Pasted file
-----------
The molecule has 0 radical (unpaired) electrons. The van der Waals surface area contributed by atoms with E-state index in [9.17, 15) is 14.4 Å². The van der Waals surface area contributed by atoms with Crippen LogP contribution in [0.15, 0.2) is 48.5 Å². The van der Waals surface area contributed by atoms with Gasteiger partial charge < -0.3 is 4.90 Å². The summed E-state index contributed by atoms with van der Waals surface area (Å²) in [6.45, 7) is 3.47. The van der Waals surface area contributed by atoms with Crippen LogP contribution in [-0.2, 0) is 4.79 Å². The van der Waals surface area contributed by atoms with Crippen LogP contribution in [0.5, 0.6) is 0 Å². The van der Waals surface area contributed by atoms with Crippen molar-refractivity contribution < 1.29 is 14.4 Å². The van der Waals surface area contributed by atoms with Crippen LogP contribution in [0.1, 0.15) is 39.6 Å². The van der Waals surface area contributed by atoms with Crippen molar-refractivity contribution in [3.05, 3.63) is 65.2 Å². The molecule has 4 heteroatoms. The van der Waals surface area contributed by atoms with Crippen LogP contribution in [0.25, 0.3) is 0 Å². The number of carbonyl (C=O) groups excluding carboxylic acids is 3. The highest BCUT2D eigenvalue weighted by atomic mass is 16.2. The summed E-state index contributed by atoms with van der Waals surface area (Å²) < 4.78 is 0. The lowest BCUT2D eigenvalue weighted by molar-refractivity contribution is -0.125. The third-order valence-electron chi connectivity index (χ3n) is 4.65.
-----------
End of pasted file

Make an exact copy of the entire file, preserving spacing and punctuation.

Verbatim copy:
The molecule has 0 radical (unpaired) electrons. The van der Waals surface area contributed by atoms with E-state index in [9.17, 15) is 14.4 Å². The van der Waals surface area contributed by atoms with Crippen LogP contribution in [0.15, 0.2) is 48.5 Å². The van der Waals surface area contributed by atoms with Gasteiger partial charge < -0.3 is 4.90 Å². The summed E-state index contributed by atoms with van der Waals surface area (Å²) in [6.45, 7) is 3.47. The van der Waals surface area contributed by atoms with Crippen LogP contribution in [-0.2, 0) is 4.79 Å². The van der Waals surface area contributed by atoms with Crippen LogP contribution in [0.5, 0.6) is 0 Å². The van der Waals surface area contributed by atoms with Crippen molar-refractivity contribution < 1.29 is 14.4 Å². The van der Waals surface area contributed by atoms with Crippen LogP contribution in [0.1, 0.15) is 39.6 Å². The van der Waals surface area contributed by atoms with Crippen molar-refractivity contribution in [3.05, 3.63) is 65.2 Å². The molecule has 4 heteroatoms. The van der Waals surface area contributed by atoms with Crippen LogP contribution in [0.25, 0.3) is 0 Å². The number of carbonyl (C=O) groups excluding carboxylic acids is 3. The highest BCUT2D eigenvalue weighted by atomic mass is 16.2. The summed E-state index contributed by atoms with van der Waals surface area (Å²) < 4.78 is 0. The lowest BCUT2D eigenvalue weighted by molar-refractivity contribution is -0.125. The third-order valence-electron chi connectivity index (χ3n) is 4.65.